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Sharman squeezed into Hall second time

SPRINGFIELD -- Bill Sharman was formally inducted into the Hall of Fame last night -- for the second time. His first induction came 28 years ago, when his 11 years of NBA playing service -- all but one in Boston -- were honored. Last night's induction was for his career as a head coach, when he won titles in three leagues (including the NBA) and was coach of the year in different leagues.

Sharman joins John Wooden and Lenny Wilkens as two-time inductees. But he needs to be inducted one more time -- as a contributor. For it is Bill Sharman who introduced what is now a staple of NBA life -- the morning shootaround. He started doing it on his own at a high school gym near his home in Needham, which is where he lived when he played for the Celtics. He then decided to use it in his first head coaching gig -- with the George Steinbrenner-owned Cleveland Pipers of the American Basketball League -- and, lo and behold, the Pipers won the title that season (1961-62).

Sharman later used the shootaround with his NBA teams in San Francisco (1966-68) and in Los Angeles with the Lakers from 1971-76. In each instance, his team advanced to the NBA Finals in his first season. He even got noted morningphobe Wilt Chamberlain to buy into his new scheme, although, Sharman admitted yesterday, Wilt was a little skeptical.

"You know I don't like to get up early in the morning," Chamberlain told Sharman, when the coach broached the shootaround subject at a lunch shortly before the start of what would be a championship season in 1971-72. Sharman remembered two other things about that day: Chamberlain picking him up in a Rolls-Royce and not having his wallet with him to buy lunch.

"But Wilt said he'd give it a try if he saw that it helped the team," Sharman recalled. "I told him it would be good if he just showed up. Well, we got off to a good start that year, so, thank goodness for that. And, to my recollection, Wilt only missed two all season and he called me both times to tell me."

The shootaround is now up there with per diem and traveling as de facto parts of NBA life. Maybe some coach along the way would have figured out that it can be a good thing to get players to break a sweat on the day of a night game. But Sharman is the first one who did it, and made it a part of his routine.

He said the idea was hatched in the final four to five years of his playing career. As he explained it, he always had nervous energy before games and, eventually, he decided to shoot off some of the angst at the neighborhood gym. He then had an epiphany.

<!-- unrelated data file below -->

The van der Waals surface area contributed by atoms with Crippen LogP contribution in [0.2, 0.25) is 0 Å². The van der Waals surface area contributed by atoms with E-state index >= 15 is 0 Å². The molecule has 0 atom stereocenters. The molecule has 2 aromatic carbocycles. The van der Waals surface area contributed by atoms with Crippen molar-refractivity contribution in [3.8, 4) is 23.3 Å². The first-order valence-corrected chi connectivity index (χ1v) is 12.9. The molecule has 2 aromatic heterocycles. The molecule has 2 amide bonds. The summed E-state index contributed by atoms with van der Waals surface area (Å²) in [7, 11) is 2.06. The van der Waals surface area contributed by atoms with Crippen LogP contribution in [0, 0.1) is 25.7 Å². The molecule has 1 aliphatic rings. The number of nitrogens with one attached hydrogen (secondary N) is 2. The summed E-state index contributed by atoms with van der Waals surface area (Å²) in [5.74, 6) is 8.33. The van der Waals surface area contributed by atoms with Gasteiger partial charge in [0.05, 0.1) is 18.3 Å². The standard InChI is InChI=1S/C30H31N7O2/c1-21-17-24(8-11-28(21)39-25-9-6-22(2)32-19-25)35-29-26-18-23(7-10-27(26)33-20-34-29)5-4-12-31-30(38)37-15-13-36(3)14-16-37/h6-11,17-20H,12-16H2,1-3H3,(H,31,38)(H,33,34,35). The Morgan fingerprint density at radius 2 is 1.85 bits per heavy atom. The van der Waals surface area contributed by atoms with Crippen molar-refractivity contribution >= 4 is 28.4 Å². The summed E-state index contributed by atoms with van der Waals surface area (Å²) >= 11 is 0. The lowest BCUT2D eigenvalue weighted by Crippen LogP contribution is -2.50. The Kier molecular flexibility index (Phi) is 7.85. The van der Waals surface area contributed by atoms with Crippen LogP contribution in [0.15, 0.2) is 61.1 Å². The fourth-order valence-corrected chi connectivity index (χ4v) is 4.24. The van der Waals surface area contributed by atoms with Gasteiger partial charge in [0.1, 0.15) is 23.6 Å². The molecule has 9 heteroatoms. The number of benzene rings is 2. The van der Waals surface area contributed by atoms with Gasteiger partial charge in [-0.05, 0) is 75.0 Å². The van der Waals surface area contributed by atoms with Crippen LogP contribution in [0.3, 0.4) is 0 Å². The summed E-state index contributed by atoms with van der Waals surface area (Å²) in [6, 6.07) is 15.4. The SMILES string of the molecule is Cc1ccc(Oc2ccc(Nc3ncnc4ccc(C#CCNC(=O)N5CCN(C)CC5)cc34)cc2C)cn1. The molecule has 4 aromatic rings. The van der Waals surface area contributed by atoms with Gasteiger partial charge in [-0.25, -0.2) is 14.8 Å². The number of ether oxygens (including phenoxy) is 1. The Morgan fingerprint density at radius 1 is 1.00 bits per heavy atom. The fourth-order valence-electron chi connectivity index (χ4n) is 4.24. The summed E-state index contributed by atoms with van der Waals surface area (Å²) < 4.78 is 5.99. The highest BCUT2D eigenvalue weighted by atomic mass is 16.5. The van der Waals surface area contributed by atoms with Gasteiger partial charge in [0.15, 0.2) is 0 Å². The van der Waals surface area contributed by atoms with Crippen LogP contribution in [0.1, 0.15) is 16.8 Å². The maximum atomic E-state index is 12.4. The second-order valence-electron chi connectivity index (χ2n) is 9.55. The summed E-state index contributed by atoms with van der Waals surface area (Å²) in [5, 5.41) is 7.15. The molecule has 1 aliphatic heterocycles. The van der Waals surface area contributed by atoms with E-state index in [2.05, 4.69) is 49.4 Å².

"I would just go to the gym and take a few shots, but I noticed that I suddenly felt fresher and more confident during games," he said. "So I started doing it for all the games. And my performance was much better."

Sharman would shoot by himself in the Needham gym when the Celtics were home. When they were on the road, he'd have Red Auerbach arrange for a gym to be available, and Sharman would often be accompanied by Gene Conley, who, like Sharman, also had his moments as a professional baseball player. (Sharman had a stint with the Dodgers.)

Sharman, typically, pointed to a difference in his free throw shooting as a result of this new exercise. He was pretty good anyway -- around 85 percent in his first five years with the Celtics. But his percentage soared to 90.3 percent in his final five years with the Celtics. Sharman led the league in free throw shooting seven times and says the free throw is a lost art these days because too many kids work on their dunks instead of their freebies.

But free throws weren't the only area of improvement. Sharman's scoring picked up as well. In his first five seasons with Boston, Sharman never averaged more than 19.9 points a game. In 1955-56, the last year before Bill Russell arrived, that was sufficient to lead the team. He then led the team in each of the next three years, averaging 21.1, 22.3, and 20.4 points.

"I'm not bragging about that," he said almost apologetically, "because the Celtics played a team game. But my performance was better and I credit that to the extra shooting I did. And I said to myself, `If I ever coach, I'm going to do that for my team.' "

That opportunity came in January 1962. The Los Angeles Jets of the ABL folded midway through the season and then surfaced in Cleveland as the Pipers. The Jets' coach, John McLendon, resigned Jan. 28 and Sharman took over. The Pipers won the ABL title and the shootaround was born.

The concept was still largely unknown or not utilized until the Lakers' historic 1971-72 season, when the team won an NBA-record 33 straight. During that season, the Lakers won 69 games, only once failed to reach 100 points, and averaged 121 for the season. With their winning streak and subsequent title, and with luminaries such as Jerry West and Gail Goodrich (and, to a lesser extent, Chamberlain) buying into the shootaround, it became the fixture that it is today. 

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